I remember as a child visiting my grandfather’s house and looking through the little brown autograph book that belonged to his sister, my Great Aunt Eva Long.  It always fascinated me even then, but as a child I never asked questions and my beloved Grandfather Vincent Long passed away in 1985 when I was only ten years-old.

Vincent and Eva Long

My Grandfather Vincent and My Great Aunt Eva Long 

For years, my sister held on to the book and other documents after my grandfather passed away, until I became interested in Genealogy in 2009 and asked if I could revisit these items again.  With the existence of the internet and the ability to reach out to others and research online it seemed possible now more than ever that I might be able to unlock the mysteries of that little brown autograph book, one story at a time.

There are many great entries, but a few in particular were intriguing to me.  They were autographs of those involved with the BBC (British Broadcasting Company).  My Grandfather and sister Eva were born in Nottingham England, and before they traveled to the United States in 1925, Eva had her book signed by BBC members who worked at the Nottingham Relay Station 5NG which was started on September 16th, 1924 and was located at Bridlesmith Gate in Nottingham, England. Autographs included were Ruby Barlow (mentioned here) also known as “Auntie Ruby” a popular radio star on a show called “The Children’s Corner” featuring local “Aunties and Uncles.” Also mentioned, A character known as “Wicked” Uncle Lawrie, and Lawrie Backshaw (Not sure how to spell his name!)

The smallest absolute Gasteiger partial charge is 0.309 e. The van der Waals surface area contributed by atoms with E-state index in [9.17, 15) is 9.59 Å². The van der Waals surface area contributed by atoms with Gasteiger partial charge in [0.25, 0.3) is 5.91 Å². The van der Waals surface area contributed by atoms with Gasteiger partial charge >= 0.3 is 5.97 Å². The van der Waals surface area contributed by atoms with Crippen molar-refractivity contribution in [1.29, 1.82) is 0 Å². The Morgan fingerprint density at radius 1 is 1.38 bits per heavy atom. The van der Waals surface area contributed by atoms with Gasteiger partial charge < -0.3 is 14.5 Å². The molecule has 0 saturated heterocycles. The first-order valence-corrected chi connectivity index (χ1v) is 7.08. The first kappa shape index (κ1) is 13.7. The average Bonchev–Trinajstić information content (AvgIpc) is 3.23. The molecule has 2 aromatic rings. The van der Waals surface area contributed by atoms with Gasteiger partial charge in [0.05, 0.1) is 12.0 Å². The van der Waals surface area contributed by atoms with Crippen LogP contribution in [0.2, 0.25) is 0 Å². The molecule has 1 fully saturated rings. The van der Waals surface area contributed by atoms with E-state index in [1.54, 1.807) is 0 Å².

ruby barlow

wicked uncle lawrie

bbc radio

One entry stood out from the rest and I had been trying for sometime to either prove or disprove family lore that an ancestor worked for the BBC.  This is the mystery of “Uncle Ted” who it appears may not have been an uncle at all.  I still have more research to completely rule out the possibility; However after reading and listening to the above recording, I  realized that the character’s featured at the BBC were referred to as “Aunties and Uncles”  I began to doubt this person who refered to himself as “Uncle Ted” Station Director in Eva’s book was her actual uncle. There are several “Uncles” that signed the book, but this one was different and attached to the book on BBC letterhead:

Early BBC Document